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Simple Question: glColor4f() with glDrawArrays()

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Hello. I am drawing flat sprite objects using the following:
glBindTexture( GL_TEXTURE_2D, * );
glVertexPointer( 3, GL_FLOAT, 0, * );
glTexCoordPointer( 2, GL_FLOAT, 0, * );
glDrawArrays( GL_TRIANGLE_STRIP, 0, 4 );
I am using glColor4f( 1.0f, 1.0f, 1.0f, 0.5f ); before this to change the alpha of the rendered sprite, but obviously it is not working. I assume I have to set some texture state to some value, but what? I tried glTexEnvi( GL_TEXTURE_ENV, GL_COMBINE_RGB, GL_MODULATE ); but it changes nothing. Thank you, L. Spiro

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IIRC GL_MODULATE in the texEnv affects how the different texture units are combined, but not how the final fragment is composited into the framebuffer.

To blend with the framebuffer, you need to look at glBlendFunc and glEnable(GL_BLEND).

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glEnable( GL_BLEND ) has been called and I messed with many combinations of glBlendFunc() values but none gave the proper result.

I am open to suggestions as to what to pass to glBlendFunc(), because I am just getting every result but the one I want, which is to simply combine a 4-value color with the sprite I am drawing, so that I may fade it in and out.

Changing the color of the sprite may be nice in the future, but right now I simply want to change the alpha.


Regards,
L. Spiro

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Have you tried setting glBlendFunc to "standard" alpha blending?

IE:


//Will make whatever you draw transparent by a factor of 50%
glEnable(GL_BLEND);
glBlendFunc(GL_SRC_ALPHA, GL_ONE_MINUS_SRC_ALPHA);
glColor4f(1.f, 1.f, 1.f, 0.5f);
//Draw stuff..
glDisable(GL_BLEND);


The texture shouldn't matter much in this case, if all you're trying to do is to fade the sprite out.

If that doesn't work, you should do what mrbastard said, and post a screenshot of what you get. ;)

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I can not post the actual images in my game as they are confidential, but here are example images and the code I am using to get the results (note that glEnable( GL_BLEND ); has been called and blending is always enabled):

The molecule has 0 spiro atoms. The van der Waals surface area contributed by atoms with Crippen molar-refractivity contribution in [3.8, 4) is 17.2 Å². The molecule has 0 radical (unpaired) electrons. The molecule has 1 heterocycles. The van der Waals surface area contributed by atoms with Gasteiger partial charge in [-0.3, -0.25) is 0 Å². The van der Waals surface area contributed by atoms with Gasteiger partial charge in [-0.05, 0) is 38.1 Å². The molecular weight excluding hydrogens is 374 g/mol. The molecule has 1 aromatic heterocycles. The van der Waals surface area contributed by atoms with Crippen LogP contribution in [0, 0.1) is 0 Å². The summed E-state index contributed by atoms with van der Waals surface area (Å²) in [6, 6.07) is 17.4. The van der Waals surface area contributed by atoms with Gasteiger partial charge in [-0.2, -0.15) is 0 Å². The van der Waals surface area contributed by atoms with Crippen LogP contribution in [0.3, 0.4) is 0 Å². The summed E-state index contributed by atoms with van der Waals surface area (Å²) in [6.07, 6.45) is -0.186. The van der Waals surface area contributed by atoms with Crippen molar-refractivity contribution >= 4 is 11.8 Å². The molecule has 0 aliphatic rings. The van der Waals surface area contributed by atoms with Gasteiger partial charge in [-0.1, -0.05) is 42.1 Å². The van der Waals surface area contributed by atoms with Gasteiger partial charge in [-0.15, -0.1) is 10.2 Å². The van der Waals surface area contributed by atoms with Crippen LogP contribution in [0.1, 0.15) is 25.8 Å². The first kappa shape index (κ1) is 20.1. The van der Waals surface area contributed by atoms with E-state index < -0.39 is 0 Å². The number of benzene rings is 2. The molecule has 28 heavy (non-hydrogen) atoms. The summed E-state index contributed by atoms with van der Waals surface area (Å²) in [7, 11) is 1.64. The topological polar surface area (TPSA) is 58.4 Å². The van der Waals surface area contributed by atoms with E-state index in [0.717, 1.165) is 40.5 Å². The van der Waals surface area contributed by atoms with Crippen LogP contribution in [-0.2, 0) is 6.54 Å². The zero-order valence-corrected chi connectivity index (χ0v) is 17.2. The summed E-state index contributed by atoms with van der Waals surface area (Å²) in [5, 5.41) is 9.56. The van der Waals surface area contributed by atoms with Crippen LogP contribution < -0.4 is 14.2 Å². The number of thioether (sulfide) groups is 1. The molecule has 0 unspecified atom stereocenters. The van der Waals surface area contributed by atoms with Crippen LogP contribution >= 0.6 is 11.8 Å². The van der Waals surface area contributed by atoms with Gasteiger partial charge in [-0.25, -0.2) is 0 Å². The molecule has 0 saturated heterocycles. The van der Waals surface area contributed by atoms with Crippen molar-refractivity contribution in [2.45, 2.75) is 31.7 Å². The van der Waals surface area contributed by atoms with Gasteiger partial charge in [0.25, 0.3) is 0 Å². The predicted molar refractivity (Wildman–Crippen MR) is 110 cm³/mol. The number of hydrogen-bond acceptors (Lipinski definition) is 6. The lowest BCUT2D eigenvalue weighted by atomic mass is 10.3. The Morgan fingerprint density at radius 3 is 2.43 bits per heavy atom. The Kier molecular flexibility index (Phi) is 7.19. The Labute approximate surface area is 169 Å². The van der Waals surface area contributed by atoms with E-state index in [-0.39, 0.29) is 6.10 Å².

First the normal code without my attempts at special effects.

	// Logo.
glPushMatrix();
{
glTranslatef( logoX, 480.0f / 2.0f, 0 );
glRotatef( 90.0f, 0.0f, 0.0f, 1.0f );
[baseSprites[MM_LOGO] drawAtPoint:CGPointMake( 0.0f, 0.0f )];
}
glPopMatrix();


Which gives me the following result:
http://img522.imageshack.us/img522/512/defaultsx7.gif





#1: Regular blending attempt:
		GLint srcBled;
glGetIntegerv( GL_BLEND_SRC, &srcBled );

GLint dstBled;
glGetIntegerv( GL_BLEND_DST, &dstBled );

glBlendFunc( GL_SRC_ALPHA, GL_ONE_MINUS_SRC_ALPHA );
glColor4f( 1.0f, 1.0f, 1.0f, 0.125f );
//glTexEnvi( GL_TEXTURE_ENV, GL_COMBINE_RGB, GL_MODULATE );
[baseSprites[MM_LOGO] drawAtPoint:CGPointMake( 0.0f, 0.0f )];

glColor4f( 1.0f, 1.0f, 1.0f, 1.0f );
glBlendFunc( srcBled, dstBled );

Which gives me the following result:
http://img522.imageshack.us/img522/512/defaultsx7.gif

The result is exactly the same as when glColor4f() was not used.





#2: Color blending attempt (without glColor4f()):
		GLint srcBled;
glGetIntegerv( GL_BLEND_SRC, &srcBled );

GLint dstBled;
glGetIntegerv( GL_BLEND_DST, &dstBled );

glBlendFunc( GL_SRC_COLOR, GL_ONE_MINUS_SRC_COLOR );
// glColor4f( 1.0f, 1.0f, 1.0f, 0.125f );
//glTexEnvi( GL_TEXTURE_ENV, GL_COMBINE_RGB, GL_MODULATE );
[baseSprites[MM_LOGO] drawAtPoint:CGPointMake( 0.0f, 0.0f )];

glColor4f( 1.0f, 1.0f, 1.0f, 1.0f );
glBlendFunc( srcBled, dstBled );

Which gives me something very similar to the following result:
http://img149.imageshack.us/img149/2049/coloram6.gif

Notice that glColor4f() is not used here, but this serves as proof that blending is enabled.





#3: Color blending attempt (WITH glColor4f()):
		GLint srcBled;
glGetIntegerv( GL_BLEND_SRC, &srcBled );

GLint dstBled;
glGetIntegerv( GL_BLEND_DST, &dstBled );

glBlendFunc( GL_SRC_COLOR, GL_ONE_MINUS_SRC_COLOR );
glColor4f( 1.0f, 1.0f, 1.0f, 0.125f );
//glTexEnvi( GL_TEXTURE_ENV, GL_COMBINE_RGB, GL_MODULATE );
[baseSprites[MM_LOGO] drawAtPoint:CGPointMake( 0.0f, 0.0f )];